Micah’s beloved grandfather is gravely sick, but all is not lost. Years ago, his grandfather visited a mysterious circus where he was promised a miracle by a man who could bend light. But who is this stranger, will he keep his promise, and does the magical Circus Mirandus really exist?

 Try our Circus Mirandus-themed name generator and win a copy of the book! You can be in with a chance of winning 1 of 5 copies of CIRCUS MIRANDUS by sharing your circus name with us – which you can find out by clicking here!

 Follow Chris d’Lacey on Twitter: @chrisdlacey

Follow Cassie Beasley on Twitter: @beasleywrites

Follow Chicken House on Twitter: @chickenhsebooks


29th May '15

Subject TOP 5 FRIDAY: Kid Detectives

ByRachel L

Detectives have to be more than just plain nosy – only the truly tough, steely and determined will get to the bottom of the crime. As Humphrey Bogart says in ‘The Big Sleep’ (when asked why he keeps on investigating):  ‘Too many people told me to stop.’ 

(Though my favourite bit of dialogue from the same film is actually:

Bacall: ‘You’re not very tall, are you?’

Bogart: ‘Well, I try to be.’)

1. NANCY DREW from the Nancy Drew series

Even though the titian hair was rumoured to be the result of a printing error, it all added to the appeal of the first super-star girl detective. Outspoken and feisty, Nancy has shown an uncanny ability to grow with the times (since 1930 no less).

2. REYNIE MULDOON from our own bestselling Mysterious Benedict Society by Trenton Lee Stewart

An average-looking boy, there’s nothing remotely average about his powers of deduction and ability to read people.

3. HARRIET from Harriet the Spy by Louise Fitzhugh

Wannabe writer and spy Harriet is fiercely ambitious, but she soon realises that there are some things you shouldn’t write in a notebook – or at least, not where it can be found.

4. EMIL from Emil and the Detectives by Erich Kästner

Top marks for retrieving his German marks (sorry …) and managing in a new city all by himself – or at least with 24 other boy detectives. A 1929 classic.

5. ALICE JONES from Alice Jones and the Impossible Clue by Sarah Rubin

A mathematical whiz, and the go-to girl for solving only the most impossible clues, she’s our new detective du jour. Who needs a trench coat and trilby when you’ve got that many brain cells? Publishing early 2016! 

Who’s your favourite junior sleuth? Tweet us at @chickenhsebooks!  

22nd May '15

Subject TOP 5 FRIDAY: Small Characters


Being a very tall person, our Rights Director Elinor has always loved all things small – especially in children’s books …

1. ARRIETTY from The Borrowers by Mary Norton

There is something about Arrietty that makes you know that anything is possible – and that being small can actually make you very big.

2. TINKERBELL from Peter Pan by J. M. Barrie

Even though she is very annoying and really knows how to manipulate the heartstrings, Tinkerbell is fun and feisty and always made me long for wings.

3. BERTOLT ROBERTS from Beetle Boy by M. G. Leonard

If ever there was a small person you would want in your life, it’s Bertolt Roberts from the forthcoming Chicken House bestseller. I fell in love with him instantly and adore his earnest steadfastness in the face of terrifying events, his joy in creating huge explosions and the way he never gives up on his friends.

4. TRUMPKIN from Prince Caspian by C. S. Lewis

For his loyalty to Prince Caspian, his grumpiness about the four children being noble kings and queens, and his willingness to give his life to save Narnia.

5. The Leprechaun from Turf Cutter’s Donkey by Patricia Lynch

However old you are it doesn’t stop you looking for magic under every rainbow.  If you see me searching in the highways and byways it is because I still believe I’ll find a leprechaun – one of the most elusive of people – to beg him to mend the holes in my boots. And then of course they’ll become magic and I’ll be able to leap over mountains, stride across seas like Elaine and never need to wait for public transport ever again.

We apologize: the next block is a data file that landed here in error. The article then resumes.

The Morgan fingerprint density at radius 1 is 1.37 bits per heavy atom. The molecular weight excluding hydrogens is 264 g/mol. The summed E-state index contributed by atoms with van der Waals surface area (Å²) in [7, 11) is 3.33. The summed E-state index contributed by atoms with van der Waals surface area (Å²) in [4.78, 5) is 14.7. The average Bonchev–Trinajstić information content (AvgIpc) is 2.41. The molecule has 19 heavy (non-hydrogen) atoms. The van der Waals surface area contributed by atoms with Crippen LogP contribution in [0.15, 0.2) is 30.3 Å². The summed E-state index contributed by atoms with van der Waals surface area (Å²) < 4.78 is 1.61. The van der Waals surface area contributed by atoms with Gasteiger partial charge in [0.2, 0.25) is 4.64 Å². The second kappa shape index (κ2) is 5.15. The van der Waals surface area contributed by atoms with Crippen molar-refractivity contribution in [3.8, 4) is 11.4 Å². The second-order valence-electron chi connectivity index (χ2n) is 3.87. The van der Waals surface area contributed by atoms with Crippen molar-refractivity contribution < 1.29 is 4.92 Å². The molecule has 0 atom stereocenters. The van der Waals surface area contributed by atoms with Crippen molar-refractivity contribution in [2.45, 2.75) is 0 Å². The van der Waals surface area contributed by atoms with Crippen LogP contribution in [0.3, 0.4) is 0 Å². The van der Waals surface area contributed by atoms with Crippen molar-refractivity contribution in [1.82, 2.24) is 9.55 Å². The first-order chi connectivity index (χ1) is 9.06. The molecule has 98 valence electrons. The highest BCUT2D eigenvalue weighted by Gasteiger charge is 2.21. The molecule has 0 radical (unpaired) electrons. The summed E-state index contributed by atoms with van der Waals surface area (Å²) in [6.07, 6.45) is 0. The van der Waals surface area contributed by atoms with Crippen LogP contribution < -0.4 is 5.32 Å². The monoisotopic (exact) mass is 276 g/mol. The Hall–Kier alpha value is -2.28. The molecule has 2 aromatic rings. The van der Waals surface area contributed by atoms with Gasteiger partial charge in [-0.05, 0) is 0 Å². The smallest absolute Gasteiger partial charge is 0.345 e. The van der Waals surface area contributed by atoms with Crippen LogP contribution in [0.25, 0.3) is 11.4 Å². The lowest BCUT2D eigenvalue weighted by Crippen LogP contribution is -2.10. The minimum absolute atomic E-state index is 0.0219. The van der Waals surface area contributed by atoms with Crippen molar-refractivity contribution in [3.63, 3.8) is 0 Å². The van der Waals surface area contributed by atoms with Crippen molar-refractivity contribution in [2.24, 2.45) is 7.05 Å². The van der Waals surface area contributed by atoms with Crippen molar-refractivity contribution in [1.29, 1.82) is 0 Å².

And of course, Barry Cunningham – the smallest person in children’s publishing who has the biggest personality and the most enormous gift of generosity.

Let us know your thoughts by Tweeting us at @chickenhsebooks and @elinorwellingto 

8th May '15

Subject TOP 5 FRIDAY: Tea Times


We’re big tea fans at the Coop, and we’ll never say no to a sliver (read: wedge) of Victoria Sponge. Plus, after the Curses, Castles and Deaths of our last three top fives, we reckon it’s high time for a bit of light relief. Well, light-ISH …

1. Alice’s Adventures in Wonderland by Lewis Carroll

‘We’re all mad here!’ exclaims the Hatter. And indeed, this Tea Time Of All Tea Times – which lasts, literally, for ever – is characterised by unanswerable riddles and nonsensical poetry. And, naturally, tea. Turns out Time has punished the Hatter by evoking an everlasting six o’clock. Alice reckons it’s the stupidest party she’s ever been too, but I rather fancy an eternity of cake …

2. The Tiger Who Came to Tea by Judith Kerr

The tiger is a charming and cheerful guest, but JEEZ does he have an appetite. He slurps all the tea. He eats all the food. He drains ALL OF THE WATER FROM THE TAPS. Bloated, much? What a ledge.

3. The Glass Bird Girl by Esme Kerr

Teatime, and it’s those tricksy little dainty cakes, crumbling from your fingers like miniature sandcastles. As you try and stuff ’em in, your prim-and-proper headmistress shoots questions over her teacup, and your dark secret backstory gently unravels ... Awkward.

4. The Famous Five by Enid Blyton

Despite the lack of actual tea, the Famous Five know the importance of the mid-afternoon pick-me-up. Blyton life lesson: if you’re going on an adventure, essential tools include ginger beer and jam sandwiches – with LASHINGS of jam. Word.

5. Arsenic for Tea by Robin Stevens

Daisy is home for her birthday and her oh-so-glam mum is throwing a fabulous tea party in her honour – hurrah! Er, wait, what’s that in the title? Arsenic? Yeah, someone’s poisoned … happy birthday! And what with the INSANE storm howling outside, somebody’s going to have to sort it. Good thing Daisy’s in the Detective Society …

What have we missed? Tweet us at @chickenhsebooks


Subscribe to our RSS feed